What is Faith?

We know the Scripture tells us "For it is by grace you have been saved, through faith - and this not from yourselves, it is the gift of God ..." (Ephesians 2:8).

Seems to me there is a lot riding on this thing called faith so we need to ask the question - "what is it?" Most  people, mainly Christians, think faith has to do with certainty. As such faith then is the opposite of doubt. In this perspective, faith is thought to be strong if there is no doubt. Invariably then people try to avoid doubt at all costs. 

In his book Benefit of the Doubt Greg Boyd shows this approach to faith will cause a cognitive dissonance. 

"My experience as a pastor and professor has taught me that when people assume faith and doubt are incompatible, they invariably try to avoid the latter. Indeed, when faith is equated with psychological certainty, the experience of cognitive dissonance—an experience that is the precondition for almost all learning—easily gets interpreted as something that is evil and therefore is to be avoided at all costs. For obvious reasons, those who are afflicted with this unfortunate model of faith understandably find it hard, if not impossible, to honestly acknowledge, let alone feel the full force of, the merits of perspectives that challenge their belief system. They rather quickly embrace whatever “solutions” that are available to them, not because these perspectives adequately address the challenges, but simply because they are then enabled to enjoy the certainty that their views are correct."

Certainty is a poor substitute for authentic faith. But it’s popular because it’s easy. No wrestling with doubt. Just find a system you like and settle into certainty. Certitude is easy…until it’s impossible.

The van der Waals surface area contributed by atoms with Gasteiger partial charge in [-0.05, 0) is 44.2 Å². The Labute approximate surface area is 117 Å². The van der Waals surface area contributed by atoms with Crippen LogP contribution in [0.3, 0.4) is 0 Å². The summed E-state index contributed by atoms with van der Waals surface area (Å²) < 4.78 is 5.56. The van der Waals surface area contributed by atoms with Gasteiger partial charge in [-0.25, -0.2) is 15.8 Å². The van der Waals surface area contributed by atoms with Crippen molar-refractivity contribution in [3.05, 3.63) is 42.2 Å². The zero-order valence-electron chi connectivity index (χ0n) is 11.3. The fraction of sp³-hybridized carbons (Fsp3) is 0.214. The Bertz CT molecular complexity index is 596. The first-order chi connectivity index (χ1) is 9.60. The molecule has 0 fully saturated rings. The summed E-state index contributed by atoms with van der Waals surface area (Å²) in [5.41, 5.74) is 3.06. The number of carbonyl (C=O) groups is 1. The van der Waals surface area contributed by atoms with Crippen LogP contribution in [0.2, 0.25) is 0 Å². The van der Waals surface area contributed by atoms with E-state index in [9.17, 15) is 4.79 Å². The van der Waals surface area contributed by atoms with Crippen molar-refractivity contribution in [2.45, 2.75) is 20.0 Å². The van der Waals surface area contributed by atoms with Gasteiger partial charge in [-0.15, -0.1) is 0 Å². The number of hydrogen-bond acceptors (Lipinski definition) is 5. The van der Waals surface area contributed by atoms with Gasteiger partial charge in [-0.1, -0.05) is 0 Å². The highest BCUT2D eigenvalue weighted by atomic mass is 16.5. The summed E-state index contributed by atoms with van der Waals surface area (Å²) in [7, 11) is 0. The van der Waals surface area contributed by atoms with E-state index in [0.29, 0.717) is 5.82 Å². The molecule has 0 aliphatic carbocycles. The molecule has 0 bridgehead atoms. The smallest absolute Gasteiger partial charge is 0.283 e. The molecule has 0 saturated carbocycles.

In another book I highly recommend, The Sin of Certainty by Peter Enns he states the following consequences.

"Certainty leads to a preoccupation with correct thinking, making sure familiar beliefs are defended and supported at all costs. … It reduces the life of faith to sentry duty, a 24/7 task of pacing the ramparts and scanning the horizon to fend off incorrect thinking, in ourselves and others. … A faith like that is stressful and tedious to maintain. Moving toward different ways of thinking, even just trying it on for a while to see how it fits, is perceived as a compromise to faith, or as giving up on faith altogether. But nothing could be further from the truth. Aligning faith in God and certainty about what we believe and needing to be right in order to maintain a healthy faith — these do not make for a healthy faith in God. In a nutshell, this is the problem. And that is what I mean by the ‘sin of certainty.’ … When we grab hold of ‘correct’ thinking for dear life, when we refuse to let go because we think that doing so means letting go of God, when we dig in our heels and stay firmly planted even when we sense that we need to let go and move on, at that point we are trusting our thoughts rather than God. We have turned away from God’s invitation to trust in order to cling to an idol.” The Sin of Certainty, pp. 18, 19

So what is faith? It is not about striving for certainty. Hebrews 11:1 literally reads "it is the substantiating of things hoped for and conviction of things not seen". Faith is not so much about what we believe but about whom we trust. That we true of every person listed in Hebrews 11.

Once again Greg Boyd hits the nail on the head. 

"Faith is not about striving for certainty. It’s about striving to remain faithful in the midst of uncertainty. We exercise this faith by imaginatively embracing God’s promises as a substantial reality (hypostasis) that in turn creates a conviction (elegchos) that it will be so, which motivates us to act in ways that we hope will bring what we imaginatively envision into reality."

Faith is about the trust needed to keep striving. It is a journey of trust over and over again. 

Rabbi David Wolpe says in his book Why Faith Matters:

"I was a new rabbinical student and in my reading, had come across the phrase 'noch einmal.' I approached Dr. Slomovic, knowing he spoke several languages, and introducing myself, asked him what 'noch einmal' meant. 'Once again,' he answered. 

Well, he was old, and probably hard of hearing. So I repeated, a little louder, 'what does noch einmal mean?' 'Once again'. 

Poor man, I thought, must be difficult on him to make people repeat themselves all the time. 'WHAT DOES NOCH EINMAL MEAN?' I screamed. He looked at me with compassion, and placing his hand on my cheek, said, 'Noch einmal' means 'once again'. p. 19.

Faith is feeling the hand of God touch our cheek and gently say "once again".


Larry Pozza